All this, plus a ton more (see below) in this week’s Cult of Mac Magazine, ready for download at your pleasure.
Motorola’s CEO isn’t happy about what Jony Ive told the New Yorker about his company. Photo: Motorola
In Ian Parker’s excellent New Yorker profile of Apple’s Jony Ive, the Apple design maestro is mentioned to be disparaging of an unnamed competitor who allows customers to make their devices into “whatever you want.”
Apparently, Motorola thinks the comment was about them, and Motorola CEO Rick Osterloh is now firing back, calling Apple’s pricing “outrageous” and taking issue with Ive’s comments.
It’s time for Jony Ive to get the credit he deserves. Photo: Portfolio/Penguin
People are calling The New Yorker profile of Jony Ive the most important thing written about Apple in quite a while, and I’d have to concur.
Not only is it full of fascinating details, it puts Ive at the center of Apple, where he belongs. As the piece’s author, Ian Parker, writes: “More than ever, Ive is the company.”
This is something that’s been true for a couple decades, but still isn’t apparent to most people — even veteran Apple watchers. Such is the company’s secrecy, and the tendency of the public to equate everything Apple does with Steve Jobs, that the true story has yet to be told. Ive has not gotten the credit he deserves.
What would a Jony Ive spacesuit look like? Photo: Sotheby’s
When you’ve designed some of the most successful consumer electronics in modern history, where else can you look but up?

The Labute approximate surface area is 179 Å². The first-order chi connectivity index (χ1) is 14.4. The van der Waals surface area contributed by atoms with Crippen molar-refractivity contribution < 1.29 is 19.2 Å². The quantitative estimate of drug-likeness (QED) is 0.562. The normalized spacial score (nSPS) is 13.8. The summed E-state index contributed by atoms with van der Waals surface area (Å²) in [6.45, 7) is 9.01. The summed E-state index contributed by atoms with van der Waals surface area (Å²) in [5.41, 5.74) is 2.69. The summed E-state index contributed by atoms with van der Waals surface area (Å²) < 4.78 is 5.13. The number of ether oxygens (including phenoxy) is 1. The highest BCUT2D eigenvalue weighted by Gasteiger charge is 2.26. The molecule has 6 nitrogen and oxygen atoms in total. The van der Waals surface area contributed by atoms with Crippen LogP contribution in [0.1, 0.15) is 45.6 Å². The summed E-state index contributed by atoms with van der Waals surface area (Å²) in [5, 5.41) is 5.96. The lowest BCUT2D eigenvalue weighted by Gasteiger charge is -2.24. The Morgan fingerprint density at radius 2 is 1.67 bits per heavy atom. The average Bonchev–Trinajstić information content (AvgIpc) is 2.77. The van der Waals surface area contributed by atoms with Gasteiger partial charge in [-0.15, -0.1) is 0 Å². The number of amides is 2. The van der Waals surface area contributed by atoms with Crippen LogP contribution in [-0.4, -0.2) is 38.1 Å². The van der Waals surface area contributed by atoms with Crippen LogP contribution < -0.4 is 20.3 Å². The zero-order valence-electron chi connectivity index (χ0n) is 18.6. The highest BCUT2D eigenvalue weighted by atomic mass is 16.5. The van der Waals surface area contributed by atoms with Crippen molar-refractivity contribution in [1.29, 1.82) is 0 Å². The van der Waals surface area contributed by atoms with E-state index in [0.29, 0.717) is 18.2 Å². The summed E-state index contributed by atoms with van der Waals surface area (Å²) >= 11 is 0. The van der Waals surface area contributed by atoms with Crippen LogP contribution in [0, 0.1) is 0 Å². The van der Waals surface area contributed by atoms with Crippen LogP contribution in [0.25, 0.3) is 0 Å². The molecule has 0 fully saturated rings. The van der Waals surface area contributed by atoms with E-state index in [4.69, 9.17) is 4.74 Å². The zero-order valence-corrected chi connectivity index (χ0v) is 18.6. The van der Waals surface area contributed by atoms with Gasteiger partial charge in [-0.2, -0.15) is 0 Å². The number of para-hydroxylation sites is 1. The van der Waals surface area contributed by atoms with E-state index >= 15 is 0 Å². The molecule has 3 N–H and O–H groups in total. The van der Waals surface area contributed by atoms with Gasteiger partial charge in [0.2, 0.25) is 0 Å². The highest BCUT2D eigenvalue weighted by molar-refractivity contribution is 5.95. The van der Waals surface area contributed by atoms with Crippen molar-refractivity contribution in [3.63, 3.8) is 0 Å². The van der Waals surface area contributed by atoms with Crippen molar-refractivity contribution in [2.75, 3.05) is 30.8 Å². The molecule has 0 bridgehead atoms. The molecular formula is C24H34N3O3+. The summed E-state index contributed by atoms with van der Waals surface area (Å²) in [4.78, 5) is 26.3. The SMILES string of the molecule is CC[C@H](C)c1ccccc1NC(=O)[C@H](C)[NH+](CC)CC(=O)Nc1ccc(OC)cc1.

One of the many interesting tidbits in The New Yorker’s 17,000-word profile of Jony Ive surrounds his fascination with the Apollo space program and, yes, designing spacesuits. It doesn’t sound like the spacesuit itself was what inspired Apple’s top designer as much as the process that went into it.
Ive mentions he’s been watching the old Discovery channel series Moon Machine about the challenges facing the Apollo program. NASA designers had no idea what goals they even needed to meet for the suit, but built up to the final design with invention after invention until they got it right.
An anecdote from The New Yorker’s time in Ive’s hallowed design studio (emphasis added):
This is the device they’ll remember Jony Ive for. Photo: Leander Kahney/Cult of Mac
If there’s one thing today’s New Yorker profile of Jony Ive hammers home, it’s how important the Apple Watch is to Apple’s design guru. The 16,000-word story reveals how Ive pushed the Apple Watch as a project, shortly after Steve Jobs’ death, when Apple was under pressure to come up with its next insanely great idea.
Apple could be sitting on a goldmine with its own Apple-branded car. Photo: Jim Merithew/Cult of Mac
As rumors of an Apple car start to gain speed, Piper Jaffray analyst Gene Munster has run the figures to find out what kind of business proposition automobiles could be for a company that tends to steer clear of small or low-margin markets.
His verdict? If Apple cars were even a “moderate success,” Tim Cook and pals could be looking at an extra $50 billion per year in revenues. To put that figure in context, it would be an increase of 23 percent on top of the already impressive cash-generating machine that was Apple in 2015.